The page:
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Shrub succession on eight mixed-severity wildfires in western Montana, northeastern Oregon, and northern IdahoAuthor(s): Dennis E. Ferguson; John C. Byrne
Source: Res. Pap. RMRS-RP-106. Fort Collins, CO: U.S. Department of Agriculture, Forest Service, Rocky Mountain Research Station. 81 p.
Publication Series: Research Paper (RP)
Station: Rocky Mountain Research Station
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DescriptionThe response of 28 shrub species to wildfire burn severity was assessed for 8 wildfires on 6 national forests in the northern Rocky Mountains, USA. Stratified random sampling was used to choose 224 stands based on burn severity, habitat type series, slope steepness, stand height, and stand density, which resulted in 896 plots measured at approximately 2-year intervals from 1 to 11 years after the fire. For each species, mathematical models were developed to predict the probability of occurrence on 1/300-acre plots, cover on the plot, and average height. The association between burn severity and the probability of occurrence was generally negative. For most species, occurrence increased with increasing time since the wildfire. Cover decreased with increasing burn severity, except for some species that are dependent on seed for establishment. The longer it took the species to become established on the plot, the less cover could be expected. The best variable to predict shrub height was the cover of that species on the plot. Height decreased with increasing basal area and burn severity. These results can help natural resource managers predict the effects of wildfire on vegetation succession as a function of burn severity, site factors, and time. Of particular importance is the finding that percent cover of shrubs is generally low (less than 10 percent for almost all species) when the time between the wildfire and when the species was first observed on the plot is more than about 2 years. This result could be verified in other studies, either by a designed prospective study or reanalysis of previous studies where succession was followed over time.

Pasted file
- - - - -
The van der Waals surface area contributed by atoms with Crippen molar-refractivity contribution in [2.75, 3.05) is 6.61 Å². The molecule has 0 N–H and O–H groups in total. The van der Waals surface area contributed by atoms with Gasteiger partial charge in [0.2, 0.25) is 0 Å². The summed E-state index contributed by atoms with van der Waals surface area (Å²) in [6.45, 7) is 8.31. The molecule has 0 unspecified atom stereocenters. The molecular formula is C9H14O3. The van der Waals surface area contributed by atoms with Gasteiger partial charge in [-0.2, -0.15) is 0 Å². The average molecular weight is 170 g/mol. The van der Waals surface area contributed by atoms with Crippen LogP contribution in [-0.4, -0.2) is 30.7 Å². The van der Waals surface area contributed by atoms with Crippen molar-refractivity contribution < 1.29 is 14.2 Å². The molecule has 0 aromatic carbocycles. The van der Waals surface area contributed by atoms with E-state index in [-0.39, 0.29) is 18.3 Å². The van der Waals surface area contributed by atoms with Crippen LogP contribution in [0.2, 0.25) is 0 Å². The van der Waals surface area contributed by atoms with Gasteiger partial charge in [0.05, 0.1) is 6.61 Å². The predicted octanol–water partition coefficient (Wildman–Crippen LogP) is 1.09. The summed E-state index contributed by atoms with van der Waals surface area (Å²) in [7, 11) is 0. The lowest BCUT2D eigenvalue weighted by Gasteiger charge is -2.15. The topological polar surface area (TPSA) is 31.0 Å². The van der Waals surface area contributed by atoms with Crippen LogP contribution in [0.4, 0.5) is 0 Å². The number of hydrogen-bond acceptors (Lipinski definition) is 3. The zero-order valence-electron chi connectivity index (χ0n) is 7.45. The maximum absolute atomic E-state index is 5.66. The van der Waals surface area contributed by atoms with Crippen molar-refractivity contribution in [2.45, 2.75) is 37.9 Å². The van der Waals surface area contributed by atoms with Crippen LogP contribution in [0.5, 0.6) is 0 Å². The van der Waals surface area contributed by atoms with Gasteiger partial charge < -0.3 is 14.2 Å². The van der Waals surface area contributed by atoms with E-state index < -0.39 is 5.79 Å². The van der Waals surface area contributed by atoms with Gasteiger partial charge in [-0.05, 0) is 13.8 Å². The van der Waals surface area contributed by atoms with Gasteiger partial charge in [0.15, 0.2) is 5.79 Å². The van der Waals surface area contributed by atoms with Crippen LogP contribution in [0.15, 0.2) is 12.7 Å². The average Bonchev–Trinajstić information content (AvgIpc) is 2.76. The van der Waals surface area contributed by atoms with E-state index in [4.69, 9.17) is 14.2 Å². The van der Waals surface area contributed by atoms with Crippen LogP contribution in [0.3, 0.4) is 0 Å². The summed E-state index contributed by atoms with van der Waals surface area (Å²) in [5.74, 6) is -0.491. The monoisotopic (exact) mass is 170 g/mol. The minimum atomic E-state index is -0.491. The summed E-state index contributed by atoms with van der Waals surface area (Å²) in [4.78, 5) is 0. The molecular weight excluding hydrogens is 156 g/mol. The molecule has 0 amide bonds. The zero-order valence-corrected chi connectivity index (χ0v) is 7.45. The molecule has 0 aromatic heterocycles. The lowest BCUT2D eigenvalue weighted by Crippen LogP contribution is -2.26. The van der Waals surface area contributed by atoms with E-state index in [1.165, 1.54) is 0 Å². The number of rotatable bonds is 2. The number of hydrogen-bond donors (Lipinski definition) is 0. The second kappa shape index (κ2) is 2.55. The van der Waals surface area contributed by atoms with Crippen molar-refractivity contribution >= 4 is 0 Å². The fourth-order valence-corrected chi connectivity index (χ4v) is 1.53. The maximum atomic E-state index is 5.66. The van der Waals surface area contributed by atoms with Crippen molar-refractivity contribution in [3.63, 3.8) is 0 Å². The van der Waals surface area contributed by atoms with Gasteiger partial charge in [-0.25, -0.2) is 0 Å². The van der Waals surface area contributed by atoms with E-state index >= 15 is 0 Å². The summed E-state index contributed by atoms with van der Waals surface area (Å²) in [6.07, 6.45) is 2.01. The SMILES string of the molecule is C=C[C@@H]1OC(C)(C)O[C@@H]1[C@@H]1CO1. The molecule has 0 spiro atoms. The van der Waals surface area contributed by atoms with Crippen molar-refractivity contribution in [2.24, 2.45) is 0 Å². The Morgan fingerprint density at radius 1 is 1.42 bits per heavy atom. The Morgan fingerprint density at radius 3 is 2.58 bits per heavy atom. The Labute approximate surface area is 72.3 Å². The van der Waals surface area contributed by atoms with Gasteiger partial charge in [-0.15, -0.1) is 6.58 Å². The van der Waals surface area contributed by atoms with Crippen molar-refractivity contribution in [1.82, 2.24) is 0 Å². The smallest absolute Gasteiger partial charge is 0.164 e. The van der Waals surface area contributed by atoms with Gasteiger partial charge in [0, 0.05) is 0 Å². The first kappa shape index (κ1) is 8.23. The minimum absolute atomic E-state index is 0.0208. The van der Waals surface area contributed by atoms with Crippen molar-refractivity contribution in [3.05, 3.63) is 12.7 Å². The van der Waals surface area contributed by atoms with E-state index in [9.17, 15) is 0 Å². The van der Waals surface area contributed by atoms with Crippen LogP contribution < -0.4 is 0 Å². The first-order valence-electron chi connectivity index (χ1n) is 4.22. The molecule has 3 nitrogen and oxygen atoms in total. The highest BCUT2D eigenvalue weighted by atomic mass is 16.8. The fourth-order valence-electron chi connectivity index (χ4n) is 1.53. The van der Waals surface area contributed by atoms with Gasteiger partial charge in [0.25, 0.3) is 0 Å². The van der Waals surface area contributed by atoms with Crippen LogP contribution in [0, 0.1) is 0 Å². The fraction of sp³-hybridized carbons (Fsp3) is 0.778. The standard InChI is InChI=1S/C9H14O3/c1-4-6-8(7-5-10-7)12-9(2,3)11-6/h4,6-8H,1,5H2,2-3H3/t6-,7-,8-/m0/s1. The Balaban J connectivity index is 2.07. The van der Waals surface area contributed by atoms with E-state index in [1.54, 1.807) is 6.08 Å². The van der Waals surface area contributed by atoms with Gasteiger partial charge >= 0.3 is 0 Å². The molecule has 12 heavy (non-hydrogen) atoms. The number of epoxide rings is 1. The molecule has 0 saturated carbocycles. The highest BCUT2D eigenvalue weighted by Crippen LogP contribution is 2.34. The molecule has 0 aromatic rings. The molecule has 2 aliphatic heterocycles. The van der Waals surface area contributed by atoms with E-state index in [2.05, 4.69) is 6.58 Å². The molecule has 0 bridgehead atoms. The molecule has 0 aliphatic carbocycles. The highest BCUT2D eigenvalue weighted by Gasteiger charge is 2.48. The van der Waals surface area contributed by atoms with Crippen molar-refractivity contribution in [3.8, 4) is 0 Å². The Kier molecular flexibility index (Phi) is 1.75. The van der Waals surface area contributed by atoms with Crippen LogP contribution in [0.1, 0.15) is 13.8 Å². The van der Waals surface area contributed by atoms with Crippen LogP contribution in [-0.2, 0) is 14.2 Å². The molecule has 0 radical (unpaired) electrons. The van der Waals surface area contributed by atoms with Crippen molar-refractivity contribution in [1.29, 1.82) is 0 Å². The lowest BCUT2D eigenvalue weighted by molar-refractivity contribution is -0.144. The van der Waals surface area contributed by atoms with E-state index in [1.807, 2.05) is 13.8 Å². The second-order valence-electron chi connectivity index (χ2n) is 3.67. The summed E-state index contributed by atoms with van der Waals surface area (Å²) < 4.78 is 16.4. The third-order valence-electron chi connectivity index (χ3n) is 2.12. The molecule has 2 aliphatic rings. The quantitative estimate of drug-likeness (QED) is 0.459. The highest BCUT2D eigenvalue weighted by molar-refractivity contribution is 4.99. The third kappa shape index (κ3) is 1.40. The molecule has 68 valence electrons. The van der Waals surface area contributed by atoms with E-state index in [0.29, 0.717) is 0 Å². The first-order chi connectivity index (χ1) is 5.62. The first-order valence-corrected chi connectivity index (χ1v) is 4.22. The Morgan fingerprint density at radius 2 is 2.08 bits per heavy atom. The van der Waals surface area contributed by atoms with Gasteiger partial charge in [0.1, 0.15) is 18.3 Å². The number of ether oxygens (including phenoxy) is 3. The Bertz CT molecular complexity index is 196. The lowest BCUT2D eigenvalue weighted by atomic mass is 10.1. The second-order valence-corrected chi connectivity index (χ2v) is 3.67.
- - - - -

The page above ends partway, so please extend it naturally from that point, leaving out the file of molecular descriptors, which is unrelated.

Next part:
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CitationFerguson, Dennis E.; Byrne, John C. 2016. Shrub succession on eight mixed-severity wildfires in western Montana, northeastern Oregon, and northern Idaho. Res. Pap. RMRS-RP-106. Fort Collins, CO: U.S. Department of Agriculture, Forest Service, Rocky Mountain Research Station. 81 p.
Keywordsforest succession, wildfire burn severity, Acer glabrum, Rocky Mountain maple, Alnus viridis ssp. sinuata (= A. sinuata), Sitka alder, Amelanchier alnifolia, Saskatoon serviceberry, Arctostaphylos uva-ursi, kinnikinnick, Berberis spp., Oregon grape, Ceanothus sanguineus, redstem ceanothus, Ceanothus velutinus, snowbrush ceanothus, Chimaphila umbellata, pipsissewa, Ericameria nauseosa (= Chrysothamnus nauseosus), rubber rabbitbrush, Holodiscus discolor, oceanspray, Linnaea borealis, twinflower, Lonicera utahensis, Utah honeysuckle, Menziesia ferruginea, rusty menziesia, Paxistima myrsinites (= Pachistima myrsinites), Oregon boxleaf, Physocarpus malvaceus, mallow ninebark, Ribes cereum, wax currant, Ribes lacustre, prickly currant, Ribes viscosissimum, sticky currant, Rosa spp., rose, Rubus parviflorus, thimbleberry, Salix spp., willow, Sambucus racemosa, red elderberry, Shepherdia canadensis, russet buffaloberry, Sorbus scopulina, Greene’s mountain ash, Spiraea betulifolia, white spirea, Symphoricarpos albus, common snowberry, Vaccinium membranaceum (= V. globulare), thinleaf huckleberry, Vaccinium scoparium, grouse whortleberry
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